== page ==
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Richard Suhr, Global Digital Lead, Advisory and Partner, ERNST & Young
Having worked as the MD of Google’s Enterprise Geospatial Division in Asia Pacific, Suhr, now, is responsible for leading the integration of digital strategy across all service lines, industries, and regions to accelerate growth and strengthen EY's position as a leader in digital consulting. He is also the co-founder of a technology investment company, and advises multiple technology start-ups. In this interview with APAC CIO Outlook, Suhr shares his views on Digital Transformation and what innovation, optimization, and disruption really means.
Q. Could you take us through the major technological and behavioral trends you see shaping the enterprise market?
A. Technological and behavioral trends shaping the enterprise market are certainly happening hand in hand. Enterprises must keep pace without knowing the future, compete against companies that don’t yet exist, and balance what’s working today with what needs to change for tomorrow.
The sharing economy, for example, is undoubtedly changing how we live and work and has sparked new business models empowered by multiple disruptive technologies. These technologies tap into cloud-based, collaborative apps on high-bandwidth, always-on mobile networks, and the Internet. Through these apps, anyone can access information to instantaneously match their demands— thus creating disruptive economic efficiencies.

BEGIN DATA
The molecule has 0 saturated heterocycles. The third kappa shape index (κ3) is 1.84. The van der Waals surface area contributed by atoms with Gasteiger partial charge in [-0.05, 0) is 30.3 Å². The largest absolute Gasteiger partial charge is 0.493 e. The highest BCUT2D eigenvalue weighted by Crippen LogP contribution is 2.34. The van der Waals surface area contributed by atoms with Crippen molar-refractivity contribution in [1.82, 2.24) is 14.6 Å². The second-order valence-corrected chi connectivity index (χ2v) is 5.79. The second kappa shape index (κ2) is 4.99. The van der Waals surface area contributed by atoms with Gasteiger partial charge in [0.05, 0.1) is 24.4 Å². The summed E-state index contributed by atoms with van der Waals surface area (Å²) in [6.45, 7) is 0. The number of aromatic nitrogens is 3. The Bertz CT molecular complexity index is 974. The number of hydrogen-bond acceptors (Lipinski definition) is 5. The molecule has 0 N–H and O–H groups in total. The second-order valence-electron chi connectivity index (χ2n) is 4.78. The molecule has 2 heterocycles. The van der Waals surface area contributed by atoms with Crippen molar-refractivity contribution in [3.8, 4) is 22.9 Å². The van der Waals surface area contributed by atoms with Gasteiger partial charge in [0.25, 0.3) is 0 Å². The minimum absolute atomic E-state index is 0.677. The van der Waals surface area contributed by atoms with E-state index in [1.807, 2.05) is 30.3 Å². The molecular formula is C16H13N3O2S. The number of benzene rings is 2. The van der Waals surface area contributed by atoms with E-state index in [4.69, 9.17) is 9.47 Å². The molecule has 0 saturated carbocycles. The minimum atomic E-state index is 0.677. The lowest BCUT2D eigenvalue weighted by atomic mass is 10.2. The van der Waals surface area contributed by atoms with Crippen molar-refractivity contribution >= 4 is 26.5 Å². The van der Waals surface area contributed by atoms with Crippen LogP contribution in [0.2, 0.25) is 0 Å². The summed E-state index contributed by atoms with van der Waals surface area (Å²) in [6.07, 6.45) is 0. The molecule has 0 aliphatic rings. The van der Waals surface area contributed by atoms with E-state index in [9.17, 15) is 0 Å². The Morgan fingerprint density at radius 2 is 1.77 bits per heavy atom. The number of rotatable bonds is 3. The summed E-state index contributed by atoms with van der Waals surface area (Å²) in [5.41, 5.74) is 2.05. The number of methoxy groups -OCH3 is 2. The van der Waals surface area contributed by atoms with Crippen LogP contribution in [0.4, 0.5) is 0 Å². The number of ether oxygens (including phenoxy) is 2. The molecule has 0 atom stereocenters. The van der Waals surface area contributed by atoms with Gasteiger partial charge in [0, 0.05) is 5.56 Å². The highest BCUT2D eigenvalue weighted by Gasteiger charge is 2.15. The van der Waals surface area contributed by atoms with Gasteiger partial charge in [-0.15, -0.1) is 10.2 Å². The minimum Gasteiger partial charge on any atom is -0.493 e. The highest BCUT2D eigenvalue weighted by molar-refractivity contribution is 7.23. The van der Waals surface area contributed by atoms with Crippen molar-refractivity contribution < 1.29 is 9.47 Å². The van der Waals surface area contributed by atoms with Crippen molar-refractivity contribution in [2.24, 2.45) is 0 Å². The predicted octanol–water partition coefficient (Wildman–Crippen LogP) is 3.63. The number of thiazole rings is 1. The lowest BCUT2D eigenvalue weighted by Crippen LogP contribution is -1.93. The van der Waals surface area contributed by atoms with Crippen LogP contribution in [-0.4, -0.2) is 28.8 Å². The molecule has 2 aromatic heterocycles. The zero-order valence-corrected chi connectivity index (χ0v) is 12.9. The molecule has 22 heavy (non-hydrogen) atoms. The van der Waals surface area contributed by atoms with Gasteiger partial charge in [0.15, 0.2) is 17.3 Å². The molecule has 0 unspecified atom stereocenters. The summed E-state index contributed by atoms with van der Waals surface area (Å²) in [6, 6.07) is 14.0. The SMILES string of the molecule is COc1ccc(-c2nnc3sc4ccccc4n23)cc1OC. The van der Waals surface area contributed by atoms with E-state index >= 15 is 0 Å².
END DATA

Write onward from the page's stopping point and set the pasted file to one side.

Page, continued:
At EY, we’re also thinking about the impact that the sharing economy has on our staff, and how we adapt and build the world’s best employee experience aligned with our “Future Work Now” strategy.
Considering how we can integrate companies like Airbnb or WeWork into our own business process has forced us to look at all elements of the business– compliance, tax, human capital strategy, employee lifecycle management, and more. In some ways, the technology changes are the easy part. The really interesting part is the potential that these new services bring to make us a dramatically better employer.
From a technology perspective, waves of new technology in cloud, AI, analytics, IoT, machine learning, and automation will keep accelerating, so the key for our clients is to try to focus on how new entrants and competitors are using that to either disrupt the current business model, or launch new models.
Q. What are some of the future aspects that you are excited about? How will the digitization strategy look like a few years down the line?
A. These days, when you look at each traditional service and solution in isolation, they are becoming less relevant, or more commoditized. It’s rare today for an enterprise to have a straightforward problem with a straightforward solution.
So what enterprises need now– and for the foreseeable future– are:
It’s Rare Today For An Enterprise To Have A Straightforward Problem With A Straightforward Solution
• A strategy for growth and innovation. Enterprises have to decide where to play and how to win, with programs for constant innovation and a business model designed to adapt to a changing marketplace that may mean growing beyond borders, and considering global growth.
• Purpose-led transformation. EY has a service offering that helps organizations with strategic transformation that leads with purpose, which serves as a motivating and centering foundation to drive strategic transformation.
• A digital enterprise strategy. Enterprises need to make the most of their social media, mobile technologies, and advanced analytics, cloud computing, and other emerging technologies.